I publish this as it appeared. The bold type is mine to highlight the pioneer life. Read it and ponder the totally different lives our ancestors lived in those times.
“A Pioneer Gone / A Sketch of the Life of Jacob Oswalt, Who Came to Ohio in 1802 – Written for the Review,” from the eighth page of “The Alliance Weekly Review,” Alliance, OH, Wednesday, 4 May 1887:
Jacob Oswalt died near Strasburg, Stark County, Ohio, April 25, 1887. He was born in Bedford County, Pa., January 1st, 1797, and had reached the advanced age of 90 years, 3 months and 26 days. In 1803, the year that Ohio became a state, his parents moved from Pennsylvania and settled on the banks of Yellow Creek, Jefferson county, when, the deceased was but five years old. In 1807 they moved from Jefferson County to Carroll County, and settled down in Rose Township, three miles south of Waynesburgh, on the road leading from Canton to Steubenville. At that time there were but two or three log cabins in Canton and only three families living on the road between Canton and Steubenville. In 1822, in the month of December, Father Oswalt was united in marriage to Catherine Waggoner, with whom he walked pleasantly in life for almost sixty-five years, and who is now left behind to mourn her loss, being 84 years of age, and remarkably well preserved for one who bears the weight of so many years. To them were born thirteen children, nine boys and four girls, eight of whom are yet living, five having preceded their father in death. In 1832 Father Oswalt came to Washington township, where he has lived for fifty-five years. In 1841 he joined the German Baptist church, that humble, plain, honest, upright and devout people, everywhere of good report, with whom he continued in fellowship until death. He was an exemplary Christian, scrutinizingly honest in his dealings, peaceful and helpful as a neighbor, affectionate and dutiful as a husband and father, and was highly esteemed and loved by all, and was of that class of citizens that form the very marrow of every well regulated community, and such as are always sadly missed when called away. His last end was peace. He filled well his part in the earnest activities of a noble life, and has passed on to a good reward in the land where saints never die. When Father Oswalt left Jefferson County to come to Carroll, the forests were infested with bears, wolves and other savage animals, as well as savage Indians. Wild game of all kinds, such as deer, wild turkeys,etc., also abounded. The deceased learned to speak the Indian language fluently, and was well acquainted with “Beaver Hat,” an old Indian chief, who lived in an Indian town near the present Canal Dover. He was also well acquainted with all the pioneers along Sandy Valley–such men as Judge Loefler, Gen. Augustine Porter, Capt. Downing, Miller, Huff, Thompson Titball, and many others. At that time nearly all the land about Canton and Massillon belonged to the government and could be entered at one dollar and twenty-five cents per acre. Father Oswalt was a celebrated hunter, unequalled in all the surrounding country, and was threatened by the Indians at different times because he was a more expert marksman and hunter than they. He would slay from forty to eighty deer each fall and winter, and scores of wild turkeys. As a bounty was given for wolf scalps, about the only money they could secure was from this source and the sale of wild honey. His uncle Michael Oswalt was a member of the Ohio Legislature at an early day and was one of the prime movers of the Ohio Canal, advocating the measure with great zeal before that body, and lived to see it accomplished, and shared in the financial prosperity that it produced. It will be seen by this brief history that Jacob Oswalt in his long life, passed through eventful scenes, and saw the wilderness turned into fruitful fields of finest cultivation, canals made, steamboats navigating our lakes and rivers, railroads netting the whole land, the telegraph connecting continent with continent, by which distance is decimated and almost the ends of the earth are brought together and communication held in a few seconds of time. He passed through all the wonders, civil, religious and otherwise of the nineteenth century. He belonged to the hardy, honest, self-sacrificing, industrious, frugal class of pioneers that is now so rapidly becoming extinct. He raised a large and honourable family amid the privations of early settlement and the pressure of hard times. The children and grandchildren will never be able to realize what the fathers and mothers passed through in the settlement of the country and the preparation of the comfortable homes, which they now enjoy, but they owe a perpetual debt of gratitude to them for their toils, privations and hardships, and should ever hold their memory revered and sacred. Their noble work is done and most of them sleep quietly amid the beauty and prosperity that their hands of toil secured, and the few remaining pilgrims will soon be gathered home to “our Father’s house of many mansions.– At the request of the friends the writer conducted the funeral services of Father Oswalt, the principal service being held at the Beech church, where a larger number, especially of old persons, had assembled to hear testimony to the sterling qualities of the deceased and to condole with the living in the great loss. The services were solemn, and the people listened with attention to the discourse, founded in Numbers, 23:10–“Let me die the death of the righteous, and let my last end be like his.” Peace to the slumbering ashes of the dead, and blessings upon his living. B.F.Booth Massillon, O., April 30, 1887.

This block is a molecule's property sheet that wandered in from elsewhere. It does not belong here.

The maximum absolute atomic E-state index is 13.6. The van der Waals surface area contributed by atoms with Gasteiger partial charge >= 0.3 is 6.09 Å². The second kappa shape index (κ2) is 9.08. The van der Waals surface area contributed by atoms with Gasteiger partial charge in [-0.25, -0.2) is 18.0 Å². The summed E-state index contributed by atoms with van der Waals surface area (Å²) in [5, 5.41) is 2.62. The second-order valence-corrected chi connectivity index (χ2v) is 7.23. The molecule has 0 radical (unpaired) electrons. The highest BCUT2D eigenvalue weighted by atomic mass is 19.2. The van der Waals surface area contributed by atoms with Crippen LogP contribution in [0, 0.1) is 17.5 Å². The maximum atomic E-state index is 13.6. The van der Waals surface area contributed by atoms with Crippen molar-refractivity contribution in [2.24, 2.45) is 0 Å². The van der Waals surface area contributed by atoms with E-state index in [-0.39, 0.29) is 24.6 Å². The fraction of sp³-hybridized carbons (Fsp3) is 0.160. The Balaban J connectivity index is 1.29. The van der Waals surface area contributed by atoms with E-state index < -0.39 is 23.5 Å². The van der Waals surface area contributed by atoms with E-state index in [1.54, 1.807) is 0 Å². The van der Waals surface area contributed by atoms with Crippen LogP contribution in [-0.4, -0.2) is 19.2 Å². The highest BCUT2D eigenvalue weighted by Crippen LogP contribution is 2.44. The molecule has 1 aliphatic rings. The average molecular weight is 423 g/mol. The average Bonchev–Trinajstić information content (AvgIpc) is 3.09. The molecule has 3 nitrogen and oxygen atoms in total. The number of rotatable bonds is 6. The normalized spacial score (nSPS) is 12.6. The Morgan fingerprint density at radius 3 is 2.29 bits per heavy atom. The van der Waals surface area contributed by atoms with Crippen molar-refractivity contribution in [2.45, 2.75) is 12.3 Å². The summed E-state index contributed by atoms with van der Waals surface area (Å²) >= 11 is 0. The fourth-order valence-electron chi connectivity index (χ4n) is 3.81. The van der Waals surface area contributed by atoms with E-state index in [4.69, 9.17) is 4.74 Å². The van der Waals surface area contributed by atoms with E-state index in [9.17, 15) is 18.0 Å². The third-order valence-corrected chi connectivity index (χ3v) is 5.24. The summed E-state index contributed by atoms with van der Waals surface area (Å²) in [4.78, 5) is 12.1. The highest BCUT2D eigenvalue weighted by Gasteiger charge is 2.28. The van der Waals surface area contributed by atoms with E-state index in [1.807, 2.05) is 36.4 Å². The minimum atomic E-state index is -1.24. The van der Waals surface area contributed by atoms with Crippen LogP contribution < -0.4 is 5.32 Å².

Thank you to Gayle Schell for creating WikiTree profile Oswalt-23 through the import of SCHELL NICHOLS ancestors of Gayle 8-2013.ged on Aug 8, 2013